Need proof that the nerds have had their revenge? Just look at your Facebook feed. Between last week's The Force Awakens trailer release at Anaheim's Star Wars Celebration and Orlando's convention center-stuffing MegaCon the week before, it's clear that pop culture cons have become an Internet-breaking cash cow. The time to gawk at geeks is long gone, says the co-founder of this weekend's fifth annual Florida Anime Experience (April 24-26 at Park Inn by Radisson; floridaanime.com). After a quarter-century of watching Florida's con culture blossom from behind the scenes, he should know.
Our story starts circa 1989, when 15-year-old Tom Croom hopped into a Trans Am with two older friends and drove down to South Florida for his first Trek Fest. "We had spent all night after playing Dungeons & Dragons putting together costumes as security officers from Star Trek made of sweatpants and sweatshirts," Croom recalls. "We won first place in the costume contest [and] got to go onstage and meet none other than George Takei."
Croom continued attending sci-fi conventions across Florida throughout high school and college, but mostly quit by the late 1990s, when I met him while we were both working at Universal Orlando. He began dating a girl (now his wife) who was into Japanese animation, and while accompanying her to a Mills 50 Asian import store they spotted a flier advertising an upcoming anime convention. "I explained to her that if you're hot and you put on a costume and go to one of these things, you'll probably win free stuff," Croom explained. "So she dressed up as Sailor Jupiter from Sailor Moon, and went to the very first Anime Festival Orlando in the year 2000. She won awards there, and we subsequently went to a second anime convention the same year called JACON."
As his interest in the genre grew, Croom discovered that "Orlando and San Diego were two of the biggest hotbeds for the original fan-sub revolution, getting anime to the masses before it was retail-available in the United States." The art form's current popularity is thanks in part to pioneering translation efforts by some early-'90s University of Central Florida students, whom Croom calls the "true hipsters of anime." It's oddly appropriate that America's anime obsession was sparked in Orlando, since according to Croom, "The style and history of anime is based on the animation art of classic Walt Disney."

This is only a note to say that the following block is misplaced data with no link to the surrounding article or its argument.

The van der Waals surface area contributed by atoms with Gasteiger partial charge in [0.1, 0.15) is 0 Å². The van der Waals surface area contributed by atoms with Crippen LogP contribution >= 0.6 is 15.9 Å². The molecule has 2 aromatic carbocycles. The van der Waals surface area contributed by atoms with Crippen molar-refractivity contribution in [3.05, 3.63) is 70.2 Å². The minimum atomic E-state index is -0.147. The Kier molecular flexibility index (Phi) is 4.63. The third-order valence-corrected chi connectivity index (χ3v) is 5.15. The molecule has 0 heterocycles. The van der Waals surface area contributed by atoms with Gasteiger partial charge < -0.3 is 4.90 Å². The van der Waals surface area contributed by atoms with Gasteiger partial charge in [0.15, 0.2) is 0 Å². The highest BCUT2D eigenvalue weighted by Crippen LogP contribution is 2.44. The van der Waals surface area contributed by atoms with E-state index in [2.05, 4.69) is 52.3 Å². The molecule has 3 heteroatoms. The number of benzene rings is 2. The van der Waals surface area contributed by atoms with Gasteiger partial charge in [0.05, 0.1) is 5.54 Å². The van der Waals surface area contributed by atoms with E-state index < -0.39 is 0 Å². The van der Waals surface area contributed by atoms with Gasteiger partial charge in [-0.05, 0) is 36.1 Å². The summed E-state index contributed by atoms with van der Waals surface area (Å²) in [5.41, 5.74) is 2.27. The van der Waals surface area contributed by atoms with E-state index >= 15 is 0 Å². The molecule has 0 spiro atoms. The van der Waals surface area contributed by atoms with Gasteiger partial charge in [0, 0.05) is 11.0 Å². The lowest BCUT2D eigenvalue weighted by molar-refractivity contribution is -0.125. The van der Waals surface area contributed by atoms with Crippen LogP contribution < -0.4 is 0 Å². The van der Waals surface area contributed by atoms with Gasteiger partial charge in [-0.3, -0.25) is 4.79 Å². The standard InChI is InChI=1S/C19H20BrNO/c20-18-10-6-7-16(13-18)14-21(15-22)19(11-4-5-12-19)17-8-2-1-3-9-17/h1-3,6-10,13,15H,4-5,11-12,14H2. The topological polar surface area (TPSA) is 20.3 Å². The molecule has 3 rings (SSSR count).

After attending a couple of cons, Croom was asked to assist with the second Anime Festival Orlando. "I agreed to, with the explicit caveat that I'm not looking to try to run somebody's show," he remembers. "Before I knew it, it was the day of the show, and I'm walking around the convention with an earpiece on. The convention chair is curled up in a ball wearing ragged tennis shorts and a ratty T-shirt, basically not knowing what to do or how to handle everything that was happening."
By the late 2000s, Croom saw that "geek was becoming so mainstream that [Florida was] becoming super-saturated with pop-culture events. ... Everybody and their mother [was] saying, 'Oh, I can create a convention, this is easy.' People would try to start up a convention and suddenly lose a ton of money." After helping with the final JACON in 2009 and assisting with the enormous Anime Expo and GenCon events, Croom and company launched Florida Anime Experience in 2011.
"There are over 60 pop culture conventions that will happen in 2015 [in Florida]," says Croom, "and at least 10 to 20 percent claim to be anime conventions," but also cover Marvel superheroes and Nickelodeon cartoons. "They're really multi-genre shows, waving the flag of anime to draw people. Florida Anime Experience wanted to go against the grain. We are actually the only 100 percent pure anime convention in Florida. There's no My Little Pony."
Furthermore, Croom says FAE is "trying to put the culture back into pop culture," with kendo demonstrations, Japanese language classes and even origami arts, as well as the increasingly popular hobby of cosplay, which Croom has seen evolve "from 'Look what I made' into 'Hey, I can buy this.'" While promoting handcrafted creativity over store-bought self-involvement, FAE has no place for prejudice. "We wholeheartedly embrace gender equality," Croom says. "Friday night we host a cross-play contest which celebrates gender bending in cosplay, [and we] have non-harassment policies now written into our rules."
"Is the convention industry becoming commercialized?" Croom asks rhetorically when I raise Informa Canada's recent purchase of MegaCon. "Yes, it's just like any other Darwinian business model: You're going to have niche-market shows that succeed really well, and you're going to have chains that succeed really well." This year's FAE centers around Neon Genesis Evangelion, a giant-robot action series with heavy Christian symbolism that's still somewhat obscure in the states, despite being iconic in Japan. While the area's supersized cons feature stars from mainstream hits like Walking Dead, Croom is content with FAE's focus: "You go to MegaCon, it's kind of like going to Walmart, you'll find everything there. Supercon in Miami is more like Target, a little more hipster because you're in South Beach," Croom says.
"But if you go to our [convention], we're the Apple Store. We're about one thing, and we're doing our damnedest to make that one thing the best product you could have."
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